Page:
Two-dimensional hyperbolic surface code Hyperbolic surface codes based on a tessellation of a closed 2D manifold with a hyperbolic geometry (i.e., non-Euclidean geometry, e.g., saddle surfaces when defined on a 2D plane).
XY surface code Also called the tailored surface code (TSC). Non-CSS derivative of the surface code whose generators are \(XXXX\) and \(YYYY\), obtained by mapping \(Z \to Y\) in the surface code.
XYZ\(^2\) hexagonal stabilizer code An instance of the matching code based on the Kitaev honeycomb model. It is described on a hexagonal lattice with \(XYZXYZ\) stabilizers on each hexagonal plaquette. Each vertical pair of qubits has an \(XX\), \(YY\), or \(ZZ\) link stabilizer depending on the orientation of the plaquette stabilizers.
XZZX surface code Non-CSS variant of the rotated surface code whose generators are \(XZXZ\) Pauli strings associated, clock-wise, to the vertices of each face of a two-dimensional lattice (with a qubit located at each vertex of the tessellation).
\([[15,1,3]]\) quantum Reed-Muller code \([[15,1,3]]\) CSS code that is most easily thought of as a tetrahedral 3D color code. This code contains 15 qubits, represented by four vertices, four face centers, six edge centers, and one body center. The tetrahedron is cellulated into four identical polyhedron cells by connecting the body center to all four face centers, where each face center is then connected by three adjacent edge centers. Each colored cell corresponds to a weight-8 \(X\)-check, and each face corresponds to a weight-4 \(Z\)-check. A logical \(Z\) is any weight-3 \(Z\)-string along an edge of the entire tetrahedron. The logical \(X\) is any weight-7 \(X\)-face of the entire tetrahedron.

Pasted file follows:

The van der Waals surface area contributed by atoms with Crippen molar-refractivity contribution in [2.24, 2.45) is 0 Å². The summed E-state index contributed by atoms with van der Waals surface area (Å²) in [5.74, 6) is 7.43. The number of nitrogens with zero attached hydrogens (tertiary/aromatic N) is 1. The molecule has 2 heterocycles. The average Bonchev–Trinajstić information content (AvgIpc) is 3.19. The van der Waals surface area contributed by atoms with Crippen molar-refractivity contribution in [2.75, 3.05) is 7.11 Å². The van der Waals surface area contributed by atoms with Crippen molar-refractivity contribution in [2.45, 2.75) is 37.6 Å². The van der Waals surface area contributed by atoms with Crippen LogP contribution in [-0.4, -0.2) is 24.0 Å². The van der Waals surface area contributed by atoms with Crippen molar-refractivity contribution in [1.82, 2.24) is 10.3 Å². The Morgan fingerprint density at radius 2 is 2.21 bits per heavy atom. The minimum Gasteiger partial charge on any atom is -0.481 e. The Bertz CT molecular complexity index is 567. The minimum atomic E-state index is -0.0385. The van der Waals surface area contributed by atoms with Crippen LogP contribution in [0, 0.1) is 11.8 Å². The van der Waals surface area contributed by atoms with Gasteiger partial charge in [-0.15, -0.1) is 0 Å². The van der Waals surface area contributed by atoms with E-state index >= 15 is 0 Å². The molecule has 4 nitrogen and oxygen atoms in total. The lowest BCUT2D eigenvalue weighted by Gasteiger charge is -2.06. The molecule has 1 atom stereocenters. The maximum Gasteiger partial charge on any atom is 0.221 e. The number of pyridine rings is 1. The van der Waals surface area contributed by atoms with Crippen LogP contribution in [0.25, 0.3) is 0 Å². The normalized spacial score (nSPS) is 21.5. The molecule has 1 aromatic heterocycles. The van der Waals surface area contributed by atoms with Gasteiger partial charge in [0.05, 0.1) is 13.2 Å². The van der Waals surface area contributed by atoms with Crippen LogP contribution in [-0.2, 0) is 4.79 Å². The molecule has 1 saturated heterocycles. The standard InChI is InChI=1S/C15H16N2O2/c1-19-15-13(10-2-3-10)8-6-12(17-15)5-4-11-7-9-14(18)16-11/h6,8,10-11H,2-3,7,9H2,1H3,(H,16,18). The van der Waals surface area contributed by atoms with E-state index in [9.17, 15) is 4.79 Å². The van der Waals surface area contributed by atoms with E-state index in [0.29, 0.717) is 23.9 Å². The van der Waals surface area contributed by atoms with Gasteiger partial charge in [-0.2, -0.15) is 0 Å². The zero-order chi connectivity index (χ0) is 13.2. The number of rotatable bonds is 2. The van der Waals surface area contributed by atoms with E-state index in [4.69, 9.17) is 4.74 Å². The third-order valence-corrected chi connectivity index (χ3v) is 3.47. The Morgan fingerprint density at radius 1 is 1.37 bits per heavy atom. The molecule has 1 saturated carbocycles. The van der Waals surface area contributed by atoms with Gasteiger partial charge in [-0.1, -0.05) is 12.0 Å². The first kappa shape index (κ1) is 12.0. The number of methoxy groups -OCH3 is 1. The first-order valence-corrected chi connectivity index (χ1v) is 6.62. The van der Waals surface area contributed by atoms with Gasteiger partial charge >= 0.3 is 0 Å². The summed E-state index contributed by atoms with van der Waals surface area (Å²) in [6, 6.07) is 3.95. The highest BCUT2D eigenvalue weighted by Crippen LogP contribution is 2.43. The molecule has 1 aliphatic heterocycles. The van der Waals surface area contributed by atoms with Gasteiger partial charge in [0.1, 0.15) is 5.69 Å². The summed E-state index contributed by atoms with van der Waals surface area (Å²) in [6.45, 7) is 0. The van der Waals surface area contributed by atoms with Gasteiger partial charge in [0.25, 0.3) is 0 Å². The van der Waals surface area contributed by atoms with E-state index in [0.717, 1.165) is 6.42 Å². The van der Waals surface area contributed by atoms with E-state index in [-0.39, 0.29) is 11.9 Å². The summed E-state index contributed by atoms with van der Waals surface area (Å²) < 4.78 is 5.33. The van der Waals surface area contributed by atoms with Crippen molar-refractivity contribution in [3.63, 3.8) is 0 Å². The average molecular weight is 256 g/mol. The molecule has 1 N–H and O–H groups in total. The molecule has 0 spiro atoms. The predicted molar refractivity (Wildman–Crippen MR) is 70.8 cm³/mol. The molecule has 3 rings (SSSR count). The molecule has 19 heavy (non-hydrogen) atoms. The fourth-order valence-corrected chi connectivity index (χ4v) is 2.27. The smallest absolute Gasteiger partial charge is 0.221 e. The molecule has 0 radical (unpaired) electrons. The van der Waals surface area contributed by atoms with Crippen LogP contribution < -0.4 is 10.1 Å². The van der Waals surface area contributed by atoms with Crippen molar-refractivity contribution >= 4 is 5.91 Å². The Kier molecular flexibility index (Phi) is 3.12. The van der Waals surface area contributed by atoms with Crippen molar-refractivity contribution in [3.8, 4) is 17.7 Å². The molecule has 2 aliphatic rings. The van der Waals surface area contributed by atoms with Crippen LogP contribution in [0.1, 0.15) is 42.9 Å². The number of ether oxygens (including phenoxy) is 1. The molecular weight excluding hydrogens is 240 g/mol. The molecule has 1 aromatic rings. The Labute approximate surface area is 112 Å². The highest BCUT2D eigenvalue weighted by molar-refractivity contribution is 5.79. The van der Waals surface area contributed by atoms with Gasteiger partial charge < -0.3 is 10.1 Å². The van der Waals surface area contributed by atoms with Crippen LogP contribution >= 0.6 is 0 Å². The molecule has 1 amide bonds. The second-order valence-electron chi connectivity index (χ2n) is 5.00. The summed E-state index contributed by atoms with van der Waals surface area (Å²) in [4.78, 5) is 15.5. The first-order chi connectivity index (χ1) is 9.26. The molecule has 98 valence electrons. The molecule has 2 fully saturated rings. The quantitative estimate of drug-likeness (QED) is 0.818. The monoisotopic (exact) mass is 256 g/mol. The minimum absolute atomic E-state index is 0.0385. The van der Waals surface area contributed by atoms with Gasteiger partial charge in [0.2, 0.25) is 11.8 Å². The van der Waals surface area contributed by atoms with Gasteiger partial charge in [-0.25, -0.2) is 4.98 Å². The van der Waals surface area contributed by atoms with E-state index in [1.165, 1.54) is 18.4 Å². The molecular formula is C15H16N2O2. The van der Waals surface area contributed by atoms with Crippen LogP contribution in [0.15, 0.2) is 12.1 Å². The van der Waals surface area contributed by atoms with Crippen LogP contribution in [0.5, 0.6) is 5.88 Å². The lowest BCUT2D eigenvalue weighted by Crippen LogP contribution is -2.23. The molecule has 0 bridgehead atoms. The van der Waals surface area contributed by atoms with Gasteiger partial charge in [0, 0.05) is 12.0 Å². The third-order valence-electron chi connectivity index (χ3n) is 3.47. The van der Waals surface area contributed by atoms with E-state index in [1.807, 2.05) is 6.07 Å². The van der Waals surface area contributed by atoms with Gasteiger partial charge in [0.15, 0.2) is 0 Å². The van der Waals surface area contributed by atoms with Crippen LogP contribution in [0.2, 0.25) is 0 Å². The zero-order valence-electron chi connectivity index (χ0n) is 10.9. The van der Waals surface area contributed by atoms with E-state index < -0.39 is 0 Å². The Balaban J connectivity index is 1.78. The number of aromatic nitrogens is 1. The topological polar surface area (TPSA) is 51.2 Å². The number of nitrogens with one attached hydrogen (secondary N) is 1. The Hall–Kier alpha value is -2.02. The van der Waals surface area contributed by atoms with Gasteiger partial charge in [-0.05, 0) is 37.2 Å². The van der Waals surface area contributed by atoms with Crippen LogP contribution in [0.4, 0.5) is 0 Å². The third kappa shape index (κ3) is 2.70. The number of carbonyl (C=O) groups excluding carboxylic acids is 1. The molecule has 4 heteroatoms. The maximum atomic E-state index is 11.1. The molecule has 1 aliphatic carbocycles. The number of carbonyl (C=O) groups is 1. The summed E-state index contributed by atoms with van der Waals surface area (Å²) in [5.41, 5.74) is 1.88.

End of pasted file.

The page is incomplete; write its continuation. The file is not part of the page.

\([[4,2,2]]\) CSS code Also known as the \(C_4\) code. Four-qubit CSS stabilizer code with generators \(\{XXXX, ZZZZ\} \) and codewords \begin{align} \begin{split} |\overline{00}\rangle = (|0000\rangle + |1111\rangle)/\sqrt{2}~{\phantom{.}}\\ |\overline{01}\rangle = (|0011\rangle + |1100\rangle)/\sqrt{2}~{\phantom{.}}\\ |\overline{10}\rangle = (|0101\rangle + |1010\rangle)/\sqrt{2}~{\phantom{.}}\\ |\overline{11}\rangle = (|0110\rangle + |1001\rangle)/\sqrt{2}~. \end{split} \end{align} This code is the smallest single-qubit error-detecting code. It is also the smallest instance of the toric code, and its various single-qubit subcodes are small planar surface codes.